Skip to main content
IFPA Appointment Line
0818 49 50 51

Importance of cervical screening stressed

By 25 January 2010October 8th, 2018News – 25 January 2010

"Pass on the good news about regular smear testing" is the central message at the launch of European Cervical Cancer Prevention Week, which started yesterday.

The campaign is being promoted by the Irish Family Planning Association (IFPA).

“The good news is that well-organised and well-resourced screening programmes, such as CervicalCheck, have been proven to dramatically reduce the mortality rate of cervical cancer through early detection and prevention," the IFPA’s Medical Director, Dr Caitriona Henchion, said.

“This week we are calling on women to pass on the good news about regular smear testing, which can save lives by detecting any abnormalities at an early stage. Now that Ireland has a free cervical screening programme in place and plans for a vaccination programme are in the pipeline, we are in a position to almost eliminate cervical cancer in a generation.”

European Cervical Cancer Prevention Week is taking place from 24-30 January. The prevention week is organised by the European Cervical Cancer Association (ECCA) and events will be taking place all over Europe to raise awareness about the disease.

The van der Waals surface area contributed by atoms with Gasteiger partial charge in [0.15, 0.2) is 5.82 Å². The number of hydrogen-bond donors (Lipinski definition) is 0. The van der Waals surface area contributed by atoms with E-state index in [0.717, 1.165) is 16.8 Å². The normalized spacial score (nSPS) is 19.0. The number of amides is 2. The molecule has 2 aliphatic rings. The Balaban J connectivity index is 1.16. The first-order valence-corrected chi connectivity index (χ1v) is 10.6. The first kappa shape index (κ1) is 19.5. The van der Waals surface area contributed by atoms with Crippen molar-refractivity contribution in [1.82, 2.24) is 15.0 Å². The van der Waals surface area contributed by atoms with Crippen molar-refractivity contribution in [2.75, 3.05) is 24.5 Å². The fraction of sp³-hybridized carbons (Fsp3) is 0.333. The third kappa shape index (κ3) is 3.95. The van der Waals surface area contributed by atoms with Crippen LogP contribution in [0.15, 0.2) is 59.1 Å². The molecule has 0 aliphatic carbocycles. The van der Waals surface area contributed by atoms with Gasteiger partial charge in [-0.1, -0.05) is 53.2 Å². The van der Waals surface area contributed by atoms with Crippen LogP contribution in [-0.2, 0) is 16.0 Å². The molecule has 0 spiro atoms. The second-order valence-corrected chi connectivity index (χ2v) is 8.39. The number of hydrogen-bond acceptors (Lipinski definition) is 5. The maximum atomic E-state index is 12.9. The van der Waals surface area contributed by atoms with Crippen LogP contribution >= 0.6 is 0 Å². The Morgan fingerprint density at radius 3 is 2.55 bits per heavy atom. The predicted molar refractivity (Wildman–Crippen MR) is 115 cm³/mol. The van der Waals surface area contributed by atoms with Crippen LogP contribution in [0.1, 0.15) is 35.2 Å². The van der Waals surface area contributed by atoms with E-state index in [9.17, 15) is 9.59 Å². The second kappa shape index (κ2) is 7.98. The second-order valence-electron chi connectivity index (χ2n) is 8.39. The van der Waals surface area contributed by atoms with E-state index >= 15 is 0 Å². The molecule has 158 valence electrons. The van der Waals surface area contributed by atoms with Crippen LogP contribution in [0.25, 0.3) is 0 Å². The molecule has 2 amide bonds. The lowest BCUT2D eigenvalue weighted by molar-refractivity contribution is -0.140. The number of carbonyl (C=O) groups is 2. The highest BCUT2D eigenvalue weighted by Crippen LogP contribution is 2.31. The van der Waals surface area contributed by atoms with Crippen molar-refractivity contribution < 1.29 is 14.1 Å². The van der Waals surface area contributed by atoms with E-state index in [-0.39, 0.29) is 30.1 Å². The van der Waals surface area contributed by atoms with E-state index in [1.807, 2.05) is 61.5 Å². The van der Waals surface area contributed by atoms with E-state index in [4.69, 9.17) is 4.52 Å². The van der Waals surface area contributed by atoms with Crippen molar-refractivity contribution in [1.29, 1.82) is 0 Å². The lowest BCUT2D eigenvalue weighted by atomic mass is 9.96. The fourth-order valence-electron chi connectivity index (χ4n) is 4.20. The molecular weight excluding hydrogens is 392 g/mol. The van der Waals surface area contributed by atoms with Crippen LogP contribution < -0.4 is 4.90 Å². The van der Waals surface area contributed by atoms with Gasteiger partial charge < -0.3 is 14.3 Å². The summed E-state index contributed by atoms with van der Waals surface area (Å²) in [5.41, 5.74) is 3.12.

The aim of the campaign is to encourage discussion about cervical cancer and to remind women to make an appointment for a free smear test when they receive their letter of invitation from CervicalCheck.

Women between 25 and 60 get free smear tests through CervicalCheck, The National Cervical Screening Programme.

The IFPA has highlighted a number of facts about cervical cancer screening including:

  • Cervical cancer takes a long time to develop and often has no symptoms until an advanced stage. A smear test is a simple procedure and is the only way to ensure that any abnormal cells in the cervix are detected early and treated early, preventing the development of cervical cancer.
  • Women between 25 and 60 get free smear tests through CervicalCheck, the National Cervical Screening Programme.